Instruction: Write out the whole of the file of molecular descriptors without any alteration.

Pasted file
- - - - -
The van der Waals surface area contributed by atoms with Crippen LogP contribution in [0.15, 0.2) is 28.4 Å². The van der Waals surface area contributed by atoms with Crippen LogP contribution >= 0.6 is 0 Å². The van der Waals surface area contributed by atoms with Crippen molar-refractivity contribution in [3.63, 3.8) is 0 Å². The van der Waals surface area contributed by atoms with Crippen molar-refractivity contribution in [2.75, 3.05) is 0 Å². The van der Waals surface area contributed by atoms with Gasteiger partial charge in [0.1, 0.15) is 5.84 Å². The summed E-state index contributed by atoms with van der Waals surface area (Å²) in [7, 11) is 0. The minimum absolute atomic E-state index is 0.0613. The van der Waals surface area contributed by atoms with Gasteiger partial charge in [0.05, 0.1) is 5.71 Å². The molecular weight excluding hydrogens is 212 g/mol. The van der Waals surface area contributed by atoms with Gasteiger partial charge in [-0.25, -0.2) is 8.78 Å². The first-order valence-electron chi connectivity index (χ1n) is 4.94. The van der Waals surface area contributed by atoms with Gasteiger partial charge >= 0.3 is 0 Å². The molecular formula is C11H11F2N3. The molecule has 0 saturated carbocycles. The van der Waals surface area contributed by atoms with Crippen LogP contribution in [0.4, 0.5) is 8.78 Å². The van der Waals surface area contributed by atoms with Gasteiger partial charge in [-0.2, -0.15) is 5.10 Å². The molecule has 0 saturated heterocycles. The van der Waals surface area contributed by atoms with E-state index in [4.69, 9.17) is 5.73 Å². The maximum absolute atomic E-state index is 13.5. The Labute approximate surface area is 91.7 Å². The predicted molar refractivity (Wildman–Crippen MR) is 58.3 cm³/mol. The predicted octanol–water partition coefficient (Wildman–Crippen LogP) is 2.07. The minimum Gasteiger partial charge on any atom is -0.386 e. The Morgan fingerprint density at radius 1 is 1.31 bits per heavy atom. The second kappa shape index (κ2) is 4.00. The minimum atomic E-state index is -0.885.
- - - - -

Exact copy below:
The van der Waals surface area contributed by atoms with Crippen LogP contribution in [0.15, 0.2) is 28.4 Å². The van der Waals surface area contributed by atoms with Crippen LogP contribution >= 0.6 is 0 Å². The van der Waals surface area contributed by atoms with Crippen molar-refractivity contribution in [3.63, 3.8) is 0 Å². The van der Waals surface area contributed by atoms with Crippen molar-refractivity contribution in [2.75, 3.05) is 0 Å². The van der Waals surface area contributed by atoms with Gasteiger partial charge in [0.1, 0.15) is 5.84 Å². The summed E-state index contributed by atoms with van der Waals surface area (Å²) in [7, 11) is 0. The minimum absolute atomic E-state index is 0.0613. The van der Waals surface area contributed by atoms with Gasteiger partial charge in [0.05, 0.1) is 5.71 Å². The molecular weight excluding hydrogens is 212 g/mol. The van der Waals surface area contributed by atoms with Gasteiger partial charge in [-0.25, -0.2) is 8.78 Å². The first-order valence-electron chi connectivity index (χ1n) is 4.94. The van der Waals surface area contributed by atoms with Gasteiger partial charge >= 0.3 is 0 Å². The molecular formula is C11H11F2N3. The molecule has 0 saturated carbocycles. The van der Waals surface area contributed by atoms with Crippen LogP contribution in [0.4, 0.5) is 8.78 Å². The van der Waals surface area contributed by atoms with Gasteiger partial charge in [-0.2, -0.15) is 5.10 Å². The molecule has 0 saturated heterocycles. The van der Waals surface area contributed by atoms with E-state index in [4.69, 9.17) is 5.73 Å². The maximum absolute atomic E-state index is 13.5. The Labute approximate surface area is 91.7 Å². The predicted molar refractivity (Wildman–Crippen MR) is 58.3 cm³/mol. The predicted octanol–water partition coefficient (Wildman–Crippen LogP) is 2.07. The minimum Gasteiger partial charge on any atom is -0.386 e. The Morgan fingerprint density at radius 1 is 1.31 bits per heavy atom. The second kappa shape index (κ2) is 4.00. The minimum atomic E-state index is -0.885.